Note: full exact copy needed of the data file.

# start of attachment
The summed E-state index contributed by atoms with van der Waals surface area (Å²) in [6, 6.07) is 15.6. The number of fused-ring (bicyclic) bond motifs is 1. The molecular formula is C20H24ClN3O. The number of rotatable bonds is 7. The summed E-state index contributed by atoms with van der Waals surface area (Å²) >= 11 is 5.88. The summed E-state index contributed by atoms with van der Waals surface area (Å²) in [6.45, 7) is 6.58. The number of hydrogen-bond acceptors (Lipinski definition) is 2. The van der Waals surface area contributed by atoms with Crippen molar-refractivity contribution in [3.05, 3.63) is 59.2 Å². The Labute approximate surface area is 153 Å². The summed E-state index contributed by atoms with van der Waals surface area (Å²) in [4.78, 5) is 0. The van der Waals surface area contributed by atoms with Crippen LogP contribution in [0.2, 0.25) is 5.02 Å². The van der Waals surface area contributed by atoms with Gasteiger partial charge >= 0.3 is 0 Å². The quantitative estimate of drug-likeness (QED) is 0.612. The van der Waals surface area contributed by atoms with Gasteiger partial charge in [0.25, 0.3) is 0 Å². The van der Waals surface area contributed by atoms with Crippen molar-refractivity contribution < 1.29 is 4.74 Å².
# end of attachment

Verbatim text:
The summed E-state index contributed by atoms with van der Waals surface area (Å²) in [6, 6.07) is 15.6. The number of fused-ring (bicyclic) bond motifs is 1. The molecular formula is C20H24ClN3O. The number of rotatable bonds is 7. The summed E-state index contributed by atoms with van der Waals surface area (Å²) >= 11 is 5.88. The summed E-state index contributed by atoms with van der Waals surface area (Å²) in [6.45, 7) is 6.58. The number of hydrogen-bond acceptors (Lipinski definition) is 2. The van der Waals surface area contributed by atoms with Crippen molar-refractivity contribution in [3.05, 3.63) is 59.2 Å². The Labute approximate surface area is 153 Å². The summed E-state index contributed by atoms with van der Waals surface area (Å²) in [4.78, 5) is 0. The van der Waals surface area contributed by atoms with Crippen LogP contribution in [0.2, 0.25) is 5.02 Å². The van der Waals surface area contributed by atoms with Gasteiger partial charge >= 0.3 is 0 Å². The quantitative estimate of drug-likeness (QED) is 0.612. The van der Waals surface area contributed by atoms with Gasteiger partial charge in [0.25, 0.3) is 0 Å². The van der Waals surface area contributed by atoms with Crippen molar-refractivity contribution < 1.29 is 4.74 Å².